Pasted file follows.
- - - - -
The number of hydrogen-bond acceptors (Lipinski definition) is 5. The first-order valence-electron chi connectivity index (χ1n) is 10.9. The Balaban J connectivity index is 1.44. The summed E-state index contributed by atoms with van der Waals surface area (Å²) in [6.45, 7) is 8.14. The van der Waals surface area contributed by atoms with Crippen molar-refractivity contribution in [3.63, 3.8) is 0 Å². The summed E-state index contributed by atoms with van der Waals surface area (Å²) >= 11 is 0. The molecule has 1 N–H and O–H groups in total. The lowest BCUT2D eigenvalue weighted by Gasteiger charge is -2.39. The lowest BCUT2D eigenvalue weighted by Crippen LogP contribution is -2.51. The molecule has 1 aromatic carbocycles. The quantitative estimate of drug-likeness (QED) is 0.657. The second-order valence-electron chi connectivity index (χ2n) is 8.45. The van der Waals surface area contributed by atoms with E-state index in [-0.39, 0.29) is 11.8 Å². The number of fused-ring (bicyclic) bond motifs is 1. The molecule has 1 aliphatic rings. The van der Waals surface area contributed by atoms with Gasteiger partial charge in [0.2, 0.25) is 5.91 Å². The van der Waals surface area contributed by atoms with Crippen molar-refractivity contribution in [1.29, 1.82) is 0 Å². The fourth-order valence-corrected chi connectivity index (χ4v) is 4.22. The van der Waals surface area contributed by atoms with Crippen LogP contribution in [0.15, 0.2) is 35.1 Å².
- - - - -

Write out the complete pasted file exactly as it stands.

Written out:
The number of hydrogen-bond acceptors (Lipinski definition) is 5. The first-order valence-electron chi connectivity index (χ1n) is 10.9. The Balaban J connectivity index is 1.44. The summed E-state index contributed by atoms with van der Waals surface area (Å²) in [6.45, 7) is 8.14. The van der Waals surface area contributed by atoms with Crippen molar-refractivity contribution in [3.63, 3.8) is 0 Å². The summed E-state index contributed by atoms with van der Waals surface area (Å²) >= 11 is 0. The molecule has 1 N–H and O–H groups in total. The lowest BCUT2D eigenvalue weighted by Gasteiger charge is -2.39. The lowest BCUT2D eigenvalue weighted by Crippen LogP contribution is -2.51. The molecule has 1 aromatic carbocycles. The quantitative estimate of drug-likeness (QED) is 0.657. The second-order valence-electron chi connectivity index (χ2n) is 8.45. The van der Waals surface area contributed by atoms with E-state index in [-0.39, 0.29) is 11.8 Å². The number of fused-ring (bicyclic) bond motifs is 1. The molecule has 1 aliphatic rings. The van der Waals surface area contributed by atoms with Gasteiger partial charge in [0.2, 0.25) is 5.91 Å². The van der Waals surface area contributed by atoms with Crippen molar-refractivity contribution in [1.29, 1.82) is 0 Å². The fourth-order valence-corrected chi connectivity index (χ4v) is 4.22. The van der Waals surface area contributed by atoms with Crippen LogP contribution in [0.15, 0.2) is 35.1 Å².